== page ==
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I've recently been battling with a troublesome problem. Our site has a large homepage, with about five or six informative sub-pages strongly focussed for each of our main keyphrases.
As an example:
Homepage: Fruits of the World (www.myfruitydomain.com)
Sub Page: Oranges (www.myfruitydomain.com/oranges/)
Sub Page: Bananas (www.myfruitydomain.com/bananas/)
Sub Page: Apples (www.myfruitydomain.com/apples/)
Sub Page: Cherries (www.myfruitydomain.com/cherries/)
The problem we have is that owing to the sheer size of the homepage (and the rate at which the other fruit keywords naturally appear within it) our attempts to attract keyword-specific traffic to the sub-pages are constantly thwarted by the homepage, which either beats the sub-page in the SERPs or gets all supplemental on us.
So far, our attempts to 'thin down' the homepage or move its content to another (robots'd) page have been commercially unviable.
(Wild) ideas we've had so far:
1. Robots-blocking the homepage totally!
2. Converting the homepage content to an image or multiple images
3. Rewriting the whole homepage to drastically reduce the keyword density of the other phrases (which admittedly is quite high ATM)
4. Using ASCII char sequences to replace the rogue keywords (hoping the Googlebot will ignore the ASCII)
5. Replacing just the keywords with images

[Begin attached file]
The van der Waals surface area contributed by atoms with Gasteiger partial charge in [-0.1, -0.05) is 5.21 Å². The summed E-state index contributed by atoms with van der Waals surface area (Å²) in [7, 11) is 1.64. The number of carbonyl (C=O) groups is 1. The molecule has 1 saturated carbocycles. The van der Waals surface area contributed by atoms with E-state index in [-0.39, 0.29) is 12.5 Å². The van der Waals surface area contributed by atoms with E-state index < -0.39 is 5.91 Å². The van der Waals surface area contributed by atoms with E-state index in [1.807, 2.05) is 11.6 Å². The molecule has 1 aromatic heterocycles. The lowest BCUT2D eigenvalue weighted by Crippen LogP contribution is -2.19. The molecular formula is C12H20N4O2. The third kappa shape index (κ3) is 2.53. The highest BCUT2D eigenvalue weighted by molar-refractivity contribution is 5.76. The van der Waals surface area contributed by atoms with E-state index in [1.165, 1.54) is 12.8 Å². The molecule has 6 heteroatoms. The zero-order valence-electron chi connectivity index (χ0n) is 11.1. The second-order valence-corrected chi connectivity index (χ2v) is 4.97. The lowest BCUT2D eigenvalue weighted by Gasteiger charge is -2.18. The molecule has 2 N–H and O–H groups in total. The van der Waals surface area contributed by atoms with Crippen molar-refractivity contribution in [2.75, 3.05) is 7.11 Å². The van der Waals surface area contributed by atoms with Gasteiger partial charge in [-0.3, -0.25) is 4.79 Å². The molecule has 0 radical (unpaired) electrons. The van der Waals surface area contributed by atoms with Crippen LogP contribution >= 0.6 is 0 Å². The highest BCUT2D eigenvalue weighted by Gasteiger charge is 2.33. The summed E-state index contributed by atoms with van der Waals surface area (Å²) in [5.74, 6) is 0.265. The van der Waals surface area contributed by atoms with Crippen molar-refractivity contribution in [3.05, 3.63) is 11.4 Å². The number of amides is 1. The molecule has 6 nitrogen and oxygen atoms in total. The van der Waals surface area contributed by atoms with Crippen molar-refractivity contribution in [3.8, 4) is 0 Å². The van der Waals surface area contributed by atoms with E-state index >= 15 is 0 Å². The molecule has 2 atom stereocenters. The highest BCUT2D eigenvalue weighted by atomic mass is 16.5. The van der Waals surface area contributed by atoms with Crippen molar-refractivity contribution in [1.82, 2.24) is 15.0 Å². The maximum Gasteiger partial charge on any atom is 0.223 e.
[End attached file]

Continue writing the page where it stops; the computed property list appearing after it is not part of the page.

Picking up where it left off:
Unfortunately, these ideas offend our sense of SEO ethics (firmly white-hat) or general standards of accessibilty etc.
How can we (legitimately) stop this monster page from scrambling our results?
Can you monitor the traffic from SE referral to ultimate landing or exit page? In other words, if it's not a problem for users (they're getting to where they need to be on their own), then is it a problem at all?
If it is a problem for human users, then you have a navigation issue, which is perhaps more fundamental and may require a complete overhaul of design.
I must admit, the idea conforms more to how I feel a website delivers content effectively.
I have assumed that a searcher of 'cherries' should ideally land at the 'cherries' page. There is an overwhelming feeling that if my targeted visitor lands on a page describing a range of fruits (with perhaps only a small section on cherries), they'll feel somewhat mis-led.
Previous experience has strongly suggested that even one click to more focussed content is too laborious for our visitors, resulting in a very high bounce rate from the homepage.
I'll take a look at visitor stats, but I'd still like to help Google refer my visitors to appropriate pages.